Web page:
Welcome to an exciting year-long project here at The Nerdy. 1982 was an exciting year for films giving us a lot of films that would go on to be beloved favorites and cult classics. It was also the start to a major shift in cultural and societal norms, and some of those still reverberate to this day.
We’re going to pick and choose which movies we hit, but right now the list stands at nearly four dozen.
Yes, we’re insane, but 1982 was that great of a year for film.
The articles will come out – in most cases – on the same day the films hit theaters in 1982 so that it is their true 40th anniversary. All films are also watched again for the purposes of these reviews and are not being done from memory. In some cases, it truly will be the first time we’ve seen them.
This time around, it’s October 15, 1982, and we’re off to see Love Child and Android!
Quick side note: Since we launched this series this year, we’ve discovered that Vintage Video Podcast is doing the exact same project with two differences: First, it’s audio (naturally), and second, they are doing every major film. We’ve listened to numerous episodes and it’s fun checking off their thoughts against my own. Check them out over at Vintage Video Podcast.
The early 1980s were such a golden age of sci-fi. Everyone was hunting for whatever they could come up with to cash in on the success of Star Wars. While some were successful, others were horrific. Every so often you would get one that about as middle of the road as humanly possible.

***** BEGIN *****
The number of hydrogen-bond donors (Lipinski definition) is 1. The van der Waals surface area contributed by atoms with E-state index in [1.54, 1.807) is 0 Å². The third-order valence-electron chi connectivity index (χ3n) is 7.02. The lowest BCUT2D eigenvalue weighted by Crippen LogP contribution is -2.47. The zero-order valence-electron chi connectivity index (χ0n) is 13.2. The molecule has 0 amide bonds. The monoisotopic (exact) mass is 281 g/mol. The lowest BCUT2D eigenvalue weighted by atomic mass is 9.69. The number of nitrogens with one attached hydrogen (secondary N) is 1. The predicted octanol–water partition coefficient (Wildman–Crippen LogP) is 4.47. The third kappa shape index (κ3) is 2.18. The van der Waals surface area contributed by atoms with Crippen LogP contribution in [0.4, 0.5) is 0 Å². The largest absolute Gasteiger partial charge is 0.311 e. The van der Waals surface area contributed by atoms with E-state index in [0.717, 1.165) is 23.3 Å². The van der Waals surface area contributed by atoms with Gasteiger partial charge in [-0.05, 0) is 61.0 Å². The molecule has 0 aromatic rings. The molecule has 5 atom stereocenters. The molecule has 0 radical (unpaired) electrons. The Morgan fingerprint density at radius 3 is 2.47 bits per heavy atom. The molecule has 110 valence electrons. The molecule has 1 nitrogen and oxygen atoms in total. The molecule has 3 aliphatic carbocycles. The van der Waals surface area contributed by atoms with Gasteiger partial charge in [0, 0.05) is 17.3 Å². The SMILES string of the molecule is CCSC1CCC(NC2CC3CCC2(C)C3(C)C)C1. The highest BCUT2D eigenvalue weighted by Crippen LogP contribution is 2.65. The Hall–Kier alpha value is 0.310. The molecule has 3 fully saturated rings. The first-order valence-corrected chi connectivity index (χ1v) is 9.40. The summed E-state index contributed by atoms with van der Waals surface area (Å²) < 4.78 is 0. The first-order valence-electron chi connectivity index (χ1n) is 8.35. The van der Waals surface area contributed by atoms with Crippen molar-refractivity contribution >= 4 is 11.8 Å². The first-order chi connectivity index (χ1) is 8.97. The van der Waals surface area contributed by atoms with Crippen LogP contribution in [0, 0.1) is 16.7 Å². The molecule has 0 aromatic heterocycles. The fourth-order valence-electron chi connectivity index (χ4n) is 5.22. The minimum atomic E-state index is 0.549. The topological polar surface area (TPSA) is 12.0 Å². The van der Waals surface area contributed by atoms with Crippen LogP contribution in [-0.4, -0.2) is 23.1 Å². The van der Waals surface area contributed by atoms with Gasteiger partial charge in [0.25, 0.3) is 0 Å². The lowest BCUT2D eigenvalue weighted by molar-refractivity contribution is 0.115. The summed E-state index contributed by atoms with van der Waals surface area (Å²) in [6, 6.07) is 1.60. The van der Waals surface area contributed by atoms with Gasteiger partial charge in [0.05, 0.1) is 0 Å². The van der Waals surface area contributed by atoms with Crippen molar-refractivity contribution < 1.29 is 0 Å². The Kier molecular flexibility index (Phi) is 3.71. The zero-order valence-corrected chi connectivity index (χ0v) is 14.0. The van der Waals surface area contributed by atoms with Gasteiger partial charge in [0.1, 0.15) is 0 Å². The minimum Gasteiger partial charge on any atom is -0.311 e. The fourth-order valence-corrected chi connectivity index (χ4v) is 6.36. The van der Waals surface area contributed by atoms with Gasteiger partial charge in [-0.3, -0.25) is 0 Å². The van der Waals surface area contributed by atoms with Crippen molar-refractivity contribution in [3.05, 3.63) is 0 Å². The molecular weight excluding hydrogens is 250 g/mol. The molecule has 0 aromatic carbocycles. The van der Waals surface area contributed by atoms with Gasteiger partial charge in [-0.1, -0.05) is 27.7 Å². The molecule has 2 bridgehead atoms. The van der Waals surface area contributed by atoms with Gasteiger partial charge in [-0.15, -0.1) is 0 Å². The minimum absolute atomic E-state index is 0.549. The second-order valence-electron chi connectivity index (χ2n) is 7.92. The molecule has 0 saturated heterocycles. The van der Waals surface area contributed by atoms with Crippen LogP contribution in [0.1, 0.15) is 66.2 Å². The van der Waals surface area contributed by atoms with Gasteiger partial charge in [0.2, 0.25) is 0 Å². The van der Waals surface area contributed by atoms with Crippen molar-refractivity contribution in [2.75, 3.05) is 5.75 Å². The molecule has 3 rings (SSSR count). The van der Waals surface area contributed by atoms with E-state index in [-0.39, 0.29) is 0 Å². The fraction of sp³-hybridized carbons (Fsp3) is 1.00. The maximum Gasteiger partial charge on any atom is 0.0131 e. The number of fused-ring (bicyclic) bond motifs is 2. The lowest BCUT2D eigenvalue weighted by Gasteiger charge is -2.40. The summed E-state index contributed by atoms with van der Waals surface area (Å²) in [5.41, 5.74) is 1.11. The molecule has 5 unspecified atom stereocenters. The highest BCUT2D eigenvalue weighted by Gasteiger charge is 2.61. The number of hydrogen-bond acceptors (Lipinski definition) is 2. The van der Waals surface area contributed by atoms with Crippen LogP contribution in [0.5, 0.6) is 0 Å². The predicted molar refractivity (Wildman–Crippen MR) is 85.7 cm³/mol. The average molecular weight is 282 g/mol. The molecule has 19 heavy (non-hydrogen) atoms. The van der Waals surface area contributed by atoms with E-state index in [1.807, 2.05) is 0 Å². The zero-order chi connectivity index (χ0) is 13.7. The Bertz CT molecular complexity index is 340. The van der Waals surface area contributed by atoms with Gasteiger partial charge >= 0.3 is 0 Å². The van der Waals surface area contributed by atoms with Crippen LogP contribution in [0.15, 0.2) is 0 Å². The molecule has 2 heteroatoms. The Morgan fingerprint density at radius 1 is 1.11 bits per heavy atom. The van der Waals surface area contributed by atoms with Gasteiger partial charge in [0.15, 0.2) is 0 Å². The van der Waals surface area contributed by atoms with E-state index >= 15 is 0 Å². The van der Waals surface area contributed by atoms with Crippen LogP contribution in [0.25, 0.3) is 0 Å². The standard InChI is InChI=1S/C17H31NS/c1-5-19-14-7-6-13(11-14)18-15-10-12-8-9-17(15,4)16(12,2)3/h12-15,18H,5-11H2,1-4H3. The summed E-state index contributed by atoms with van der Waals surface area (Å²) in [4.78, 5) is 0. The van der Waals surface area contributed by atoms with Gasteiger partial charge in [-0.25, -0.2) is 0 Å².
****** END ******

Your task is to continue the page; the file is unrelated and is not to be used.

I’m sure you can figure out where Android ended up.
The story follows Max, an illegal android on a space station that is growing increasingly curious about sex. Thankfully, a ship full of criminals arrive and one of them happens to be a woman. So it’s time for Max to try to pick up a woman.
It’s as awkward as you might expect.
Meanwhile, the Doctor that built Max is working on a female android as well named Cassandra One. The Doctor hopes to now imprint her on Maggie, the female criminal, so that it can be more human-like.
Honestly, the movie is fine, it’s just so middle-of-the-road in quality that you just don’t care. I’m usually a couple weeks ahead of these review in my watching, and when I saw it needed to be written I had to go find a photo to even remind me of what the story was. It’s truly disposable entertainment which was quite common for this era.
You can thank the rise of the video store for a lot of that as it allowed an onslaught of totally forgettable movies as everyone knew someone would rent them on a Friday night.
Love Child had the potential to be an engaging film, but just didn’t understand what it would take to get it across that goal line.
Based on the true story of a woman who went to prison and had to fight to keep her baby with her when she got pregnant by a guard, the film pushed the important part to the back. I love a good amount of backstory in a lot of cases, and knowing how characters got to where they are, but Love Child spends so much time on that part that the baby/court case ends up being only about 30 minutes of a 96-minute movie. It compresses what should have been the most interesting part of the story and leaves you feeling very unfulfilled.
At the script level, at the production level, and at the editing level so many of these problems could have been corrected. Instead we end up with two very bloated first acts and a very rushed third.
The performances are all excellent, and Amy Madigan shines as Terry Jean Moore, but she and everyone else are let down by a very shaky script that didn’t seem to understand the assignment.
1982 Movie Reviews will return on Oct. 22 with First Blood, Halloween III: Season of the Witch, and The Sender!
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